Us Government and Policing
U. S. Government and Policing ? The relationship between the U. S. government and policing throughout the United States lies within the governments control over instituting new laws that states must follow. Although Congress and the Supreme Court establish “minimum national standards” and enact laws that police must follow there is often a limit to how much of an affect it has on policing. The law passed by the government, or verdicts passed by the Supreme Court in particular often set guidelines and can be interpreted differently.
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Basically the government pushes policing in the direction that it feels that it needs to be going. There are also government provisions or funds given to certain agencies to turn them in the direction desired. Most of these funds come with the stipulation that certain goals must be achieved for them to obtain or keep the funding. The government also can regulate and discipline police that are being unethical or lawful in their duties. The influence this has on the public can often be frustration, especially in a bad area that sees police acting on government agendas.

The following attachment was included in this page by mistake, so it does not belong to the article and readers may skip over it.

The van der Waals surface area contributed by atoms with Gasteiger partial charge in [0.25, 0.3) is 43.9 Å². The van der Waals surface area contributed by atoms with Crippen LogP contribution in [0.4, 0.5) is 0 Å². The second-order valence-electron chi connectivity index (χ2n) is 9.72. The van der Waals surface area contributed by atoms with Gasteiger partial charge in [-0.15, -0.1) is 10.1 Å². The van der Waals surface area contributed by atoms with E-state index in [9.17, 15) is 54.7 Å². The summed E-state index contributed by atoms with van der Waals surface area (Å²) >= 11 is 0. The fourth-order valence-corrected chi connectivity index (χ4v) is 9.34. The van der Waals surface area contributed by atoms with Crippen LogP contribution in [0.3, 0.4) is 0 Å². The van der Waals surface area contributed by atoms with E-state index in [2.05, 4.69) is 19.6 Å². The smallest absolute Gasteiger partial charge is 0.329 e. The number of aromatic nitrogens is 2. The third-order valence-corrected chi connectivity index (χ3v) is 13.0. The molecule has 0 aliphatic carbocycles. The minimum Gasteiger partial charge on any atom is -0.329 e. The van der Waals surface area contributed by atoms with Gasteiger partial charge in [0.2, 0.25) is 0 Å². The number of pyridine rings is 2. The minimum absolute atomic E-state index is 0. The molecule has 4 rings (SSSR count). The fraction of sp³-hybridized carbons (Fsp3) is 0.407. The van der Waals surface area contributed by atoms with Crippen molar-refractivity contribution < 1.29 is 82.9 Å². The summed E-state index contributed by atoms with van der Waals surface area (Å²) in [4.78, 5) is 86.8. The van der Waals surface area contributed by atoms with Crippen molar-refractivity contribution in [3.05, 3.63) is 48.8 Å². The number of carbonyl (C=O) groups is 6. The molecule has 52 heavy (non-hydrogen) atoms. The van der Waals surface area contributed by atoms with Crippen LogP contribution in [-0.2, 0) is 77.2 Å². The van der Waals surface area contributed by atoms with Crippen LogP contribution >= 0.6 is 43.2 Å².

On the other side of the coin, ideally the government is an extension of the U. S. society. Therefore the government should be pushing for police to provide a better service to and for the people. It is America’s society that creates a need for policing and their actions affect the decision made by the government, which in turn is represented in the courts system and in laws. It is a circle of influence, each having both a positive and negative affect on the other.
Lastly, a big influence on society from the relationship between policing and the U. S. government is the laws passed to protect citizen rights from abuse by the police. The government holding a higher authority than officers helps to make sure those that uphold the morals and laws of American society are subjected to those same laws and in some cases even higher standard than an ordinary citizen. References Walker, S. , & Katz, C. M. (2011). The police in America: An introduction (7th ed. ). New York, NY: McGraw-Hill.